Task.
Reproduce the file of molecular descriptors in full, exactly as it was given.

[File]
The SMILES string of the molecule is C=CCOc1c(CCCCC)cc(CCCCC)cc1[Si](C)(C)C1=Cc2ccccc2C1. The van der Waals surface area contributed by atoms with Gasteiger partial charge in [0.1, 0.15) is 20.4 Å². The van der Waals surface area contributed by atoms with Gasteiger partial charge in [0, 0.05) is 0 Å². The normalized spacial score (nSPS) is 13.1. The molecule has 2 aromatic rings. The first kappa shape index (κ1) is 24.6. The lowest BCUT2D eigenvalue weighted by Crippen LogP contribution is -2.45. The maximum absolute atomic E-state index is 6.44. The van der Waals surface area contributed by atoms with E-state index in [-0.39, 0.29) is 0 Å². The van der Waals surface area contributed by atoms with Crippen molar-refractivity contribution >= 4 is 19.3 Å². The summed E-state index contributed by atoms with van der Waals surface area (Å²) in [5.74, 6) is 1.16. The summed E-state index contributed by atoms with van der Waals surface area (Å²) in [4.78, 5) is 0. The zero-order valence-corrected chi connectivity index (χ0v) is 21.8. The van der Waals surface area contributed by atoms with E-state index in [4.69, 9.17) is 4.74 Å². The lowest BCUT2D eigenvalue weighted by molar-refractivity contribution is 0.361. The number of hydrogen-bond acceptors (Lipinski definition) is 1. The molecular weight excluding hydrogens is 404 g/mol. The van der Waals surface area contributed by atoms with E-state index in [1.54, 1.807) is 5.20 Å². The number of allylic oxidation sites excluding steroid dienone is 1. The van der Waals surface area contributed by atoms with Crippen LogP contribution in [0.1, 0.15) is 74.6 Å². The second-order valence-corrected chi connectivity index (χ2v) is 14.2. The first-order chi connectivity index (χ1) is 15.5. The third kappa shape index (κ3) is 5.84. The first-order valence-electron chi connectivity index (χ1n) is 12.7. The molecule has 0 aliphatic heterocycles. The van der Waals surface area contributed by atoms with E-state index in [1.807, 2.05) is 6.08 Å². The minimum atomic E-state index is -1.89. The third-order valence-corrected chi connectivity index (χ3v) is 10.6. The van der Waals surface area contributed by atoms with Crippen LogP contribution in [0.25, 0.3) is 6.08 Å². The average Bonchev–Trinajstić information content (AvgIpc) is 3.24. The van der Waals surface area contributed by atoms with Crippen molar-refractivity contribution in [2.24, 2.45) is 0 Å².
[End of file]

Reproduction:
The SMILES string of the molecule is C=CCOc1c(CCCCC)cc(CCCCC)cc1[Si](C)(C)C1=Cc2ccccc2C1. The van der Waals surface area contributed by atoms with Gasteiger partial charge in [0.1, 0.15) is 20.4 Å². The van der Waals surface area contributed by atoms with Gasteiger partial charge in [0, 0.05) is 0 Å². The normalized spacial score (nSPS) is 13.1. The molecule has 2 aromatic rings. The first kappa shape index (κ1) is 24.6. The lowest BCUT2D eigenvalue weighted by Crippen LogP contribution is -2.45. The maximum absolute atomic E-state index is 6.44. The van der Waals surface area contributed by atoms with E-state index in [-0.39, 0.29) is 0 Å². The van der Waals surface area contributed by atoms with Crippen molar-refractivity contribution >= 4 is 19.3 Å². The summed E-state index contributed by atoms with van der Waals surface area (Å²) in [5.74, 6) is 1.16. The summed E-state index contributed by atoms with van der Waals surface area (Å²) in [4.78, 5) is 0. The zero-order valence-corrected chi connectivity index (χ0v) is 21.8. The van der Waals surface area contributed by atoms with E-state index in [4.69, 9.17) is 4.74 Å². The lowest BCUT2D eigenvalue weighted by molar-refractivity contribution is 0.361. The number of hydrogen-bond acceptors (Lipinski definition) is 1. The molecular weight excluding hydrogens is 404 g/mol. The van der Waals surface area contributed by atoms with E-state index in [1.54, 1.807) is 5.20 Å². The number of allylic oxidation sites excluding steroid dienone is 1. The van der Waals surface area contributed by atoms with Crippen LogP contribution in [0.1, 0.15) is 74.6 Å². The second-order valence-corrected chi connectivity index (χ2v) is 14.2. The first-order chi connectivity index (χ1) is 15.5. The third kappa shape index (κ3) is 5.84. The first-order valence-electron chi connectivity index (χ1n) is 12.7. The molecule has 0 aliphatic heterocycles. The van der Waals surface area contributed by atoms with E-state index in [1.807, 2.05) is 6.08 Å². The minimum atomic E-state index is -1.89. The third-order valence-corrected chi connectivity index (χ3v) is 10.6. The van der Waals surface area contributed by atoms with Crippen LogP contribution in [0.25, 0.3) is 6.08 Å². The average Bonchev–Trinajstić information content (AvgIpc) is 3.24. The van der Waals surface area contributed by atoms with Crippen molar-refractivity contribution in [2.24, 2.45) is 0 Å².